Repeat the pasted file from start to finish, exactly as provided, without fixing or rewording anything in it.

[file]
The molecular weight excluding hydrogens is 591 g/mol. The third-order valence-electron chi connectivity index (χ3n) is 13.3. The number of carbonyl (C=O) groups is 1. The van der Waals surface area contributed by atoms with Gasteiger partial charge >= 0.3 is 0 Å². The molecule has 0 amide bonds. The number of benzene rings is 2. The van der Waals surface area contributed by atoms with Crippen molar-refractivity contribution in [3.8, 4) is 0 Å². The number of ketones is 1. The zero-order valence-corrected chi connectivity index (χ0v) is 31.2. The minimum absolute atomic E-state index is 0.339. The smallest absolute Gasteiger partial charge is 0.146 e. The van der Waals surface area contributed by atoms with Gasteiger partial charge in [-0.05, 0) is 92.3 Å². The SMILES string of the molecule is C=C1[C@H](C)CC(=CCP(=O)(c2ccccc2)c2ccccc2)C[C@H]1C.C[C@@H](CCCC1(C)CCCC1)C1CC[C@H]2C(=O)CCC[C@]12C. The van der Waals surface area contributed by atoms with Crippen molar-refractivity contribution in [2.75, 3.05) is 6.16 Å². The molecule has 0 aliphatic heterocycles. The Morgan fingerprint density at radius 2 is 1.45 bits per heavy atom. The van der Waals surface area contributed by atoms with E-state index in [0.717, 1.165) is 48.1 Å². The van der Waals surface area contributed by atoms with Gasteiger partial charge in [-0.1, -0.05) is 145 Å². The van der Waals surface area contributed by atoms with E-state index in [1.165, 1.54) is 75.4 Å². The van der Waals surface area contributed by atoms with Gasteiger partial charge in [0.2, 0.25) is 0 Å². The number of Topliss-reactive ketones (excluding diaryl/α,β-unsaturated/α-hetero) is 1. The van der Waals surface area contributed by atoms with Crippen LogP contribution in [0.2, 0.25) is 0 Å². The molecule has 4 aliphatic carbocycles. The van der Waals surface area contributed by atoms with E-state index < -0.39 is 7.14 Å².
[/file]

The molecular weight excluding hydrogens is 591 g/mol. The third-order valence-electron chi connectivity index (χ3n) is 13.3. The number of carbonyl (C=O) groups is 1. The van der Waals surface area contributed by atoms with Gasteiger partial charge >= 0.3 is 0 Å². The molecule has 0 amide bonds. The number of benzene rings is 2. The van der Waals surface area contributed by atoms with Crippen molar-refractivity contribution in [3.8, 4) is 0 Å². The number of ketones is 1. The zero-order valence-corrected chi connectivity index (χ0v) is 31.2. The minimum absolute atomic E-state index is 0.339. The smallest absolute Gasteiger partial charge is 0.146 e. The van der Waals surface area contributed by atoms with Gasteiger partial charge in [-0.05, 0) is 92.3 Å². The SMILES string of the molecule is C=C1[C@H](C)CC(=CCP(=O)(c2ccccc2)c2ccccc2)C[C@H]1C.C[C@@H](CCCC1(C)CCCC1)C1CC[C@H]2C(=O)CCC[C@]12C. The van der Waals surface area contributed by atoms with Crippen molar-refractivity contribution in [2.75, 3.05) is 6.16 Å². The molecule has 0 aliphatic heterocycles. The Morgan fingerprint density at radius 2 is 1.45 bits per heavy atom. The van der Waals surface area contributed by atoms with E-state index in [0.717, 1.165) is 48.1 Å². The van der Waals surface area contributed by atoms with Gasteiger partial charge in [-0.1, -0.05) is 145 Å². The van der Waals surface area contributed by atoms with E-state index in [1.165, 1.54) is 75.4 Å². The van der Waals surface area contributed by atoms with Gasteiger partial charge in [0.2, 0.25) is 0 Å². The number of Topliss-reactive ketones (excluding diaryl/α,β-unsaturated/α-hetero) is 1. The van der Waals surface area contributed by atoms with Crippen LogP contribution in [0.2, 0.25) is 0 Å². The molecule has 4 aliphatic carbocycles. The van der Waals surface area contributed by atoms with E-state index < -0.39 is 7.14 Å².